Written by

Bhavana Kunkalikar

Bhavana Kunkalikar is a medical writer based in Goa, India. Her academic background is in Pharmaceutical sciences and she holds a Bachelor's degree in Pharmacy. Her educational background allowed her to foster an interest in anatomical and physiological sciences. Her college project work based on ‘The manifestations and causes of sickle cell anemia’ formed the stepping stone to a life-long fascination with human pathophysiology.

Citations

Please use one of the following formats to cite this article in your essay, paper or report:

  • APA

    Kunkalikar, Bhavana. (2023, June 23). Eating disorder and self-harm diagnosis surged during the COVID-19 pandemic: an urgent need for intervention. News-Medical. Retrieved on May 27, 2024 from https://www.news-medical.net/news/20230623/Eating-disorder-and-self-harm-diagnosis-surged-during-the-COVID-19-pandemic-an-urgent-need-for-intervention.aspx.

  • MLA

    Kunkalikar, Bhavana. "Eating disorder and self-harm diagnosis surged during the COVID-19 pandemic: an urgent need for intervention". News-Medical. 27 May 2024. <https://www.news-medical.net/news/20230623/Eating-disorder-and-self-harm-diagnosis-surged-during-the-COVID-19-pandemic-an-urgent-need-for-intervention.aspx>.

  • Chicago

    Kunkalikar, Bhavana. "Eating disorder and self-harm diagnosis surged during the COVID-19 pandemic: an urgent need for intervention". News-Medical. https://www.news-medical.net/news/20230623/Eating-disorder-and-self-harm-diagnosis-surged-during-the-COVID-19-pandemic-an-urgent-need-for-intervention.aspx. (accessed May 27, 2024).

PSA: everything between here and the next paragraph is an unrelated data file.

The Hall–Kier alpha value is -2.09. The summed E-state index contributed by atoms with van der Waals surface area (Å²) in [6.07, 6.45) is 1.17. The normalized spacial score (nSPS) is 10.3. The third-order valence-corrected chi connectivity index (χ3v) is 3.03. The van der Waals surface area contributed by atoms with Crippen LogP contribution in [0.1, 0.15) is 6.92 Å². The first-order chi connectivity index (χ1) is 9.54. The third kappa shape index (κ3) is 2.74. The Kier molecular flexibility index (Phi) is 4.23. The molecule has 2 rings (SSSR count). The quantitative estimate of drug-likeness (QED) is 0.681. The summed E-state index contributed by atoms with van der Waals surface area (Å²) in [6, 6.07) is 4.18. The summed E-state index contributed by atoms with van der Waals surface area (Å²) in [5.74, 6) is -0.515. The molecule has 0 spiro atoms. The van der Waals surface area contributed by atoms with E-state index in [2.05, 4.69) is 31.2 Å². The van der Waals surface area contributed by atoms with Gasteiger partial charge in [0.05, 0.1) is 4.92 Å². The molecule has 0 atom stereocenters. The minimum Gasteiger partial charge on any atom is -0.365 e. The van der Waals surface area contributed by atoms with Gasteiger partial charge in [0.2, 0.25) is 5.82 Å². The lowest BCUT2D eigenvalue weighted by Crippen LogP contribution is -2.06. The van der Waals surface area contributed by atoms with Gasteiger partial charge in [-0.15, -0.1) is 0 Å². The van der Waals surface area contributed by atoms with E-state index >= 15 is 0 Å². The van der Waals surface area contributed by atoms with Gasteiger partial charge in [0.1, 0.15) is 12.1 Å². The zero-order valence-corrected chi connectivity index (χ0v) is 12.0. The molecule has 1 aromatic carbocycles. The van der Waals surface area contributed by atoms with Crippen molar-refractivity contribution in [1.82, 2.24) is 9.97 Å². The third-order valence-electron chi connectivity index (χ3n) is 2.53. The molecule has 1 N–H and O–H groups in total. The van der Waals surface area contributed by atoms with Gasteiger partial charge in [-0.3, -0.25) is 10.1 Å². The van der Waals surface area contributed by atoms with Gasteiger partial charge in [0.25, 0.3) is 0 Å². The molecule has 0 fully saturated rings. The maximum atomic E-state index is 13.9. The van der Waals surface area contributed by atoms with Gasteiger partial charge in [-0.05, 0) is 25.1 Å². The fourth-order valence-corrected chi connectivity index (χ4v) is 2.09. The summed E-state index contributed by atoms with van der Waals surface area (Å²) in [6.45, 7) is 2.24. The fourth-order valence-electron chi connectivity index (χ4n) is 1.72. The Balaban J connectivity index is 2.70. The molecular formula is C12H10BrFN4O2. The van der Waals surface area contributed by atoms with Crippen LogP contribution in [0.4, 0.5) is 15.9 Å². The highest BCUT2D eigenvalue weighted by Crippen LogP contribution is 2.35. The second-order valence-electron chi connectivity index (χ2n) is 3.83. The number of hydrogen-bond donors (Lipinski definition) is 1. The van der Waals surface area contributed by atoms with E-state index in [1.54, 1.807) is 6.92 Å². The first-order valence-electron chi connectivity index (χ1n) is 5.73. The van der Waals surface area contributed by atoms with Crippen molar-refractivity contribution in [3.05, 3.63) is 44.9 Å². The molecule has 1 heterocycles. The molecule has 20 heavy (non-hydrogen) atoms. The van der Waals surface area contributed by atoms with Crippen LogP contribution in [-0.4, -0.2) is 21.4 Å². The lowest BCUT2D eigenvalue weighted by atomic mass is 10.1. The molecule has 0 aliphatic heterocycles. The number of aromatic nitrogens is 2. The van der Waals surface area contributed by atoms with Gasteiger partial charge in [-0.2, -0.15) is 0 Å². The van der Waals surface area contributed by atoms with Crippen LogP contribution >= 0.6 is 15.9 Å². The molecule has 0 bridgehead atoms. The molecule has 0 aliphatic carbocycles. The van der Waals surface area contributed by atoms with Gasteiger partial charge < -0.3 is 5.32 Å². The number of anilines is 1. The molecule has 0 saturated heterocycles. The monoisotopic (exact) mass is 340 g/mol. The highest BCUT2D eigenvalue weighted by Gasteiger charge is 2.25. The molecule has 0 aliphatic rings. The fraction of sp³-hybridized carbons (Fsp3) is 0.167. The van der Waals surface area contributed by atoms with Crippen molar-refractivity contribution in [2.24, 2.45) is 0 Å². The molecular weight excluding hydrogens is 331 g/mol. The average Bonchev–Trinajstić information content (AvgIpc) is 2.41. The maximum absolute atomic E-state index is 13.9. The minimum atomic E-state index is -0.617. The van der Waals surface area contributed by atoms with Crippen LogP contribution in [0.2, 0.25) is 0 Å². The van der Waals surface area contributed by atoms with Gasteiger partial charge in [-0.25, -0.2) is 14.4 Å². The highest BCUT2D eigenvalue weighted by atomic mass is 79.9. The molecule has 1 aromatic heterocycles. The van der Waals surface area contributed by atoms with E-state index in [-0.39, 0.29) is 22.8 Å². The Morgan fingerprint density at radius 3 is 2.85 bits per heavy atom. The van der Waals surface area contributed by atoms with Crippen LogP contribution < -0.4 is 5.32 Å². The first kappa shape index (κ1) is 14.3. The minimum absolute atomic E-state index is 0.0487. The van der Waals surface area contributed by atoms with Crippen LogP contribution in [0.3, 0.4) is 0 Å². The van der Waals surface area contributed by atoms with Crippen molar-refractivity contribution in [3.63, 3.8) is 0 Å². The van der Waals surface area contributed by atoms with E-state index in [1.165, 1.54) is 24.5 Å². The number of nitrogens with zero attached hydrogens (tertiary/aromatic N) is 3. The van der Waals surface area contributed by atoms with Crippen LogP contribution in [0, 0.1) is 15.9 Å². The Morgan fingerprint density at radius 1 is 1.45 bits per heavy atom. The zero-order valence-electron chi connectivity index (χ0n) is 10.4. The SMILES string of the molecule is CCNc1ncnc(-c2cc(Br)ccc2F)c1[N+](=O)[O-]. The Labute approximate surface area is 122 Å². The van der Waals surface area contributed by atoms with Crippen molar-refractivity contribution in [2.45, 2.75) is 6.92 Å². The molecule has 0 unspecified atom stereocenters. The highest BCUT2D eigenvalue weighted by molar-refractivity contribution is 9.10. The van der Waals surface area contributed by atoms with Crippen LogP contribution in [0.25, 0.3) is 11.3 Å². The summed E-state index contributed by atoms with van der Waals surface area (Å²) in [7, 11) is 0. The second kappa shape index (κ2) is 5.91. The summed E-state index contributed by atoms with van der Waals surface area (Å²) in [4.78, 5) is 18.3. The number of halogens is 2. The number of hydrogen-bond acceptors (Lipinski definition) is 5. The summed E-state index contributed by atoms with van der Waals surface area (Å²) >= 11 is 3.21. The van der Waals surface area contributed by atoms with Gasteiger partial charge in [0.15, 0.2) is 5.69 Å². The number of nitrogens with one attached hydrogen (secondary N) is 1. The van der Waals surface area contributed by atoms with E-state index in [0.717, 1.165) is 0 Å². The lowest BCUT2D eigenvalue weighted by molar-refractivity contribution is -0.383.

• Harvard

    Kunkalikar, Bhavana. 2023. Eating disorder and self-harm diagnosis surged during the COVID-19 pandemic: an urgent need for intervention. News-Medical, viewed 27 May 2024, https://www.news-medical.net/news/20230623/Eating-disorder-and-self-harm-diagnosis-surged-during-the-COVID-19-pandemic-an-urgent-need-for-intervention.aspx.

Comments

The opinions expressed here are the views of the writer and do not necessarily reflect the views and opinions of News Medical.
Post a new comment
Post

While we only use edited and approved content for Azthena answers, it may on occasions provide incorrect responses. Please confirm any data provided with the related suppliers or authors. We do not provide medical advice, if you search for medical information you must always consult a medical professional before acting on any information provided.

Your questions, but not your email details will be shared with OpenAI and retained for 30 days in accordance with their privacy principles.

Please do not ask questions that use sensitive or confidential information.

Read the full Terms & Conditions.

You might also like...
Study reveals ferroptosis as a major driver of severe COVID-19 lung damage